screwed to the inside of the case to support the shelf. A
through dado or dovetail dado maybe used to support a
shelf. A better method is to use a blind dado to conceal
Adjustable shelves may be supported with metal
shelf standards and clips that are either surface-mounted
or set flush in grooves. A pair of notched and numbered
standards supports the shelves at both sides of the case.
They are fastened 1 to 2 inches in from the back and
front edges. When they are installed, the same number
appears right side up at the bottom of all four standards.
The clips can then be inserted in the correct notch, so
the shelf lies flat.
Another method of supporting adjustable shelving
is by inserting wood dowel pins or commercial shelf
pins into four holes at each shelf location. Two vertical
rows of equally spaced, 1/4-inch holes are drilled on
either side of the case about 1 to 2 inches in from the
front and back edges. The holes are spaced
approximately 2 inches apart for ordinary work. The
holes should be drilled deep enough, so the pins will not
fall out when the shelf is placed upon them.
Adjustable shelves are sometimes installed by using
ratchet strips. Ratchet strips are strips of wood with
notches cut at equal intervals on one edge. These strips
are fastened to the front and back edges of the case on
the inside. A ratchet cleat is cut to length with ends
matching the notches to fit in between the ratchet strips.
The ratchet cleat may be moved to any notch to support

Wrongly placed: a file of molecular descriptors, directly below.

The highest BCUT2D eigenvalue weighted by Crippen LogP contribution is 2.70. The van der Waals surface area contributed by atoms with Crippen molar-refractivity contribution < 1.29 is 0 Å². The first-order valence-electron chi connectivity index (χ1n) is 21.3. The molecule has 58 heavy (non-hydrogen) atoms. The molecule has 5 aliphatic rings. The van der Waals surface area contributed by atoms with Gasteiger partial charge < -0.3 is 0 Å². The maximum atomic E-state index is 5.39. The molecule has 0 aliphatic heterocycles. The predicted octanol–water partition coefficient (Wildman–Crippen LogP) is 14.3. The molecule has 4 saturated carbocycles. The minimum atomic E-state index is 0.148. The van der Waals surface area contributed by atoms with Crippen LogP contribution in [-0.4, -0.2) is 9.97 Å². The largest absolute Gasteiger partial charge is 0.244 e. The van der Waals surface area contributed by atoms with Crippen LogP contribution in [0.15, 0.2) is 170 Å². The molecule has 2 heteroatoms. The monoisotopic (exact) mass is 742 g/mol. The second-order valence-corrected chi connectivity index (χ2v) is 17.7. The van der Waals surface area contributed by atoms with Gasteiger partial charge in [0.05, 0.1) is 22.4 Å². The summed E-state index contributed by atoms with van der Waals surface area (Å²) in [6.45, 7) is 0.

Another method of making ratchet strips is by
boring a series of equally spaced, 3/4-inch holes along
strips of 1-inch by 4-inch lumber. The strips are cut in
half along the center lines of the holes. Ratchet cleats
with rounded ends are then cut to match the ratchet
BOTTOMS AND TOEBOARDS. The bottom
of a case is usually made of solid lumber, particleboard,
or plywood, unless a dust panel is used when a drawer
is supported by the bottom. Case bottoms are
sometimes raised above the bottom rail of the face
frame to act as a stop for doors. Another design
eliminates the bottom rail of the face frame. The door
or drawer then covers all of the bottom edge which also
acts as a stop.
To cover the space between the bottom and the floor
and to provide toe clearance, install a toeboard. The
toeboard is usually set back from the face of the case
2 1/2 to 3 inches.
After completing the frame construction and shelv-
ing, apply finished facing strips to the front of the cab-
inet frame. These strips are sometimes assembled into
a framework (called a faceplate or face frame) by commer-
cial sources before they are attached to the basic cabinet
structure. The vertical members of the facing are called
stiles, and the horizontal members are known as rails.
As previously mentioned for built-in-place
cabinets, you cut each piece and install it separately.
The size of each piece is laid out by positioning the
facing stock on the cabinet and marking it. Then the
finished cuts are made. A cut piece can be used to lay
out duplicate pieces.
Cabinet stiles are generally attached first, then the
rails (fig. 5-7). Sometimes a Builder will attach a plumb
end stile first, and then attach rails to determine the
position of the next stile.
Use finishing nails and glue to install facing. When
hardwoods are being nailed, drill nail holes where you
think splitting might occur.
Face frames are preassembled units, usually joined
with dowels, biscuits, or mortise-and-tenon joints, into
which drawers and doors are fitted, as shown in figure
5-4. Face frames are joined to cabinet ends with a butt,
rabbeted, or mitered joint. The face frame must fit the
case accurately, so doors and drawers may be installed
easily at a later stage.
If flush doors are to be hung on the face frame, the
frame is made about 1/16 inch thicker than the door to
Figure 5-7.Facing being placed on a cabinet.